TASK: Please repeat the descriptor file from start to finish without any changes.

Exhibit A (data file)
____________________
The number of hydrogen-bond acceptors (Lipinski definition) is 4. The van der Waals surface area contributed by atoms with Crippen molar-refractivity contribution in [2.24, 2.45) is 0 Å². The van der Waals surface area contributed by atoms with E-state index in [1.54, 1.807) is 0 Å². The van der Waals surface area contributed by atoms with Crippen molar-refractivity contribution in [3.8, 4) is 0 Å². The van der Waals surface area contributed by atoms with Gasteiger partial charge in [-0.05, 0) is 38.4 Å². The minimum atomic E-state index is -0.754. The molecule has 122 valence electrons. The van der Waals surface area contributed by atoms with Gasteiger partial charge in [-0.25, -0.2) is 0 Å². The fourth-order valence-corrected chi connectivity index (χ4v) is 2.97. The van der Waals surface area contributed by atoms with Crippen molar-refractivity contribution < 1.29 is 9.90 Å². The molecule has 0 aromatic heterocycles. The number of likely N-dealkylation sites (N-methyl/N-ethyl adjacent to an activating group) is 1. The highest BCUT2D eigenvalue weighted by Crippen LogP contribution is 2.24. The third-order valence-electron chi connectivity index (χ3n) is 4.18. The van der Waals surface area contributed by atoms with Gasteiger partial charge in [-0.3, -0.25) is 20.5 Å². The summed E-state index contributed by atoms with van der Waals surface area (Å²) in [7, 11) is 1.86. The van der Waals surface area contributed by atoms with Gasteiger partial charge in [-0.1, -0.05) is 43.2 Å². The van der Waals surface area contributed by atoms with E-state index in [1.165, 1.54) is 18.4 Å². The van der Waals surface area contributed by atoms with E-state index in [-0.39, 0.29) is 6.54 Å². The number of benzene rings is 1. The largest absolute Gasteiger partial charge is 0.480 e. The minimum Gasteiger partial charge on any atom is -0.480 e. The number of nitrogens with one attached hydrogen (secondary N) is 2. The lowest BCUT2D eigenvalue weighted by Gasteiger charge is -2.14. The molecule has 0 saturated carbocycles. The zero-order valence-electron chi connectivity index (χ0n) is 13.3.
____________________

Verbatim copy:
The number of hydrogen-bond acceptors (Lipinski definition) is 4. The van der Waals surface area contributed by atoms with Crippen molar-refractivity contribution in [2.24, 2.45) is 0 Å². The van der Waals surface area contributed by atoms with E-state index in [1.54, 1.807) is 0 Å². The van der Waals surface area contributed by atoms with Crippen molar-refractivity contribution in [3.8, 4) is 0 Å². The van der Waals surface area contributed by atoms with Gasteiger partial charge in [-0.05, 0) is 38.4 Å². The minimum atomic E-state index is -0.754. The molecule has 122 valence electrons. The van der Waals surface area contributed by atoms with Gasteiger partial charge in [-0.25, -0.2) is 0 Å². The fourth-order valence-corrected chi connectivity index (χ4v) is 2.97. The van der Waals surface area contributed by atoms with Crippen molar-refractivity contribution < 1.29 is 9.90 Å². The molecule has 0 aromatic heterocycles. The number of likely N-dealkylation sites (N-methyl/N-ethyl adjacent to an activating group) is 1. The highest BCUT2D eigenvalue weighted by Crippen LogP contribution is 2.24. The third-order valence-electron chi connectivity index (χ3n) is 4.18. The van der Waals surface area contributed by atoms with Gasteiger partial charge in [-0.3, -0.25) is 20.5 Å². The summed E-state index contributed by atoms with van der Waals surface area (Å²) in [7, 11) is 1.86. The van der Waals surface area contributed by atoms with Gasteiger partial charge in [-0.1, -0.05) is 43.2 Å². The van der Waals surface area contributed by atoms with E-state index in [1.165, 1.54) is 18.4 Å². The van der Waals surface area contributed by atoms with E-state index in [-0.39, 0.29) is 6.54 Å². The number of benzene rings is 1. The largest absolute Gasteiger partial charge is 0.480 e. The minimum Gasteiger partial charge on any atom is -0.480 e. The number of nitrogens with one attached hydrogen (secondary N) is 2. The lowest BCUT2D eigenvalue weighted by Gasteiger charge is -2.14. The molecule has 0 saturated carbocycles. The zero-order valence-electron chi connectivity index (χ0n) is 13.3.